I picked it up on release day filled with glee as I thought about what strategies I would use in this strange new world. Upon putting it in the tray and watching a riveting intro, I was thrust into the role of a new character, the Rookie. I was thoroughly pleased with the new night vision and the new scope on the pistol. Eager to test them out, I found my first patrol. Then I realized something. This was the exact same game I bought a year ago, only with a new wrapper. I was disappointed. All of my new strategies were for naught. I could still run in, guns blazing, and walk away with little to no adverse effect on my well being. I thought to myself, "Well, this can't be all bad. The game play is the same, and I like the game play. There's also a new story to enjoy. There's still potential to be had here."
The story consists of you following a beacon on your compass to a piece of equipment left behind by one of your team. When you find the piece, you play through a section with the corresponding member and unravel what happened while Rookie was unconscious. I had read that you could find them in any order you like, but every play through, the game automatically finds the next one for me and the story plays out like it should. Promotions touted this as a detective system, prompting exploration of a dark and dangerous city. Batman is a detective. Rookie follows a glowing point on his compass until he sees what he's looking for lying in plain sight. Again, there were no twists to be had with the plot, just more simplicity. While this wasn't awful, I wanted something more. I wanted Halo presented to me in a new way, something that would make it exciting to find out what happens next. Instead, I traveled from point A to B and blew up a lot of stuff along the way. I cleared story mode within a day and thought, "This isn't a total loss. It wasn't what I had hoped for, but it was still fun. And hey, there's still Firefight."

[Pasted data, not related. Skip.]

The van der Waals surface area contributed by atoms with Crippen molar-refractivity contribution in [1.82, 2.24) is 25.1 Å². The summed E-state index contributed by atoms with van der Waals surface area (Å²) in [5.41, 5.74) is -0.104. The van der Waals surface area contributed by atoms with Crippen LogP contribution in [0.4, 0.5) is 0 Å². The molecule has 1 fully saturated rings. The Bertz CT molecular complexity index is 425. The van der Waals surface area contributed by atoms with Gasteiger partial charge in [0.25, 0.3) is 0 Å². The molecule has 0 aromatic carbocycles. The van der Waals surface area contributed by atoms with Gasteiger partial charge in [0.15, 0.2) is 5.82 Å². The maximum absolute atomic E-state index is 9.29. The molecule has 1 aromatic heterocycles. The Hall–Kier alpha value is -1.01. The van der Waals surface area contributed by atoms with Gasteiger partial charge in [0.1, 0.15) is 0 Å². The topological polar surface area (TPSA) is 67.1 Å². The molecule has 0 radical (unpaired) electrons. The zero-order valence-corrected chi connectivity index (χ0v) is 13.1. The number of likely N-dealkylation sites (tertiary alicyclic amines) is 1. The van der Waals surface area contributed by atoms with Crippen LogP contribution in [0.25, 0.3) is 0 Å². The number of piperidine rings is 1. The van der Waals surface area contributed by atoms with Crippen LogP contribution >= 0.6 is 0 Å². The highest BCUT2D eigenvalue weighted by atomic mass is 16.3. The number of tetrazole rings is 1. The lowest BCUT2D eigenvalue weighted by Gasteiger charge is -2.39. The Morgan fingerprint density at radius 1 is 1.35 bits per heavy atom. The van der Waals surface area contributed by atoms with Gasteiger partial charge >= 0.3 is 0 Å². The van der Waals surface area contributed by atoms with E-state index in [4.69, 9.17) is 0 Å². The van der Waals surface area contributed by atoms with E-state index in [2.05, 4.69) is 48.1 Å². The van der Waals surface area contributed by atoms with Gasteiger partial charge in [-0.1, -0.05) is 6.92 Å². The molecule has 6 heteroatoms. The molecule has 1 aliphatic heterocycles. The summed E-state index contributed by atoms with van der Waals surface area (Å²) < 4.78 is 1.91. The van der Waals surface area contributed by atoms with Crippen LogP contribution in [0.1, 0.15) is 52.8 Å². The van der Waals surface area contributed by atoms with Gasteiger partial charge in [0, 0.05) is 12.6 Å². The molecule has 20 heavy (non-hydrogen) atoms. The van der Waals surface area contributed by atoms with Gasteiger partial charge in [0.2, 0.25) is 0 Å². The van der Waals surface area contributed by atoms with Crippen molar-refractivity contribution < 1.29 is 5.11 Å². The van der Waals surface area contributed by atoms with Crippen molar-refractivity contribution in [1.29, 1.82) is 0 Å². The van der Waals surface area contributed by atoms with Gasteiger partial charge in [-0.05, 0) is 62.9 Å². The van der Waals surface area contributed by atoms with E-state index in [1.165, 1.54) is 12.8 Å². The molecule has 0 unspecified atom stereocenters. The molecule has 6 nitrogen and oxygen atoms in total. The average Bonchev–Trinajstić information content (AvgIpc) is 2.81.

Firefight, nothing is more misleading than Firefight. The big reason I bought ODST was this mode. I wanted to bring it over to the in laws and engage in some coop fun. Wasn't gonna happen. FF only supports two players locally. "Well, shit, wish I had known that." If that wasn't bad enough, Bungie decided to not include a matchmaking system for the mode. Instead, you have to play with people on your friends list. I can count the number of people on my friends list with one hand. None of them have ODST. So to date, I have yet to play Firefight with ANYONE. I managed to get through 15 rounds on my own, but in the end it felt like masturbation. Sure it was fun, but it's better with a partner.
In closing, ODST is a good game. Very misleading, but still enjoyable. Had I known the truth, I probably would have held off until the game hit the $30 mark. If you have plenty of friends who are into Halo, you'll get much more for your money than I did. The game comes with a second disk specifically for Halo 3 multiplayer with all of the maps included. It seems like a nice incentive, but is kind of worthless for players like me who've already purchased all the maps. All in all, not bad, but it could have been better.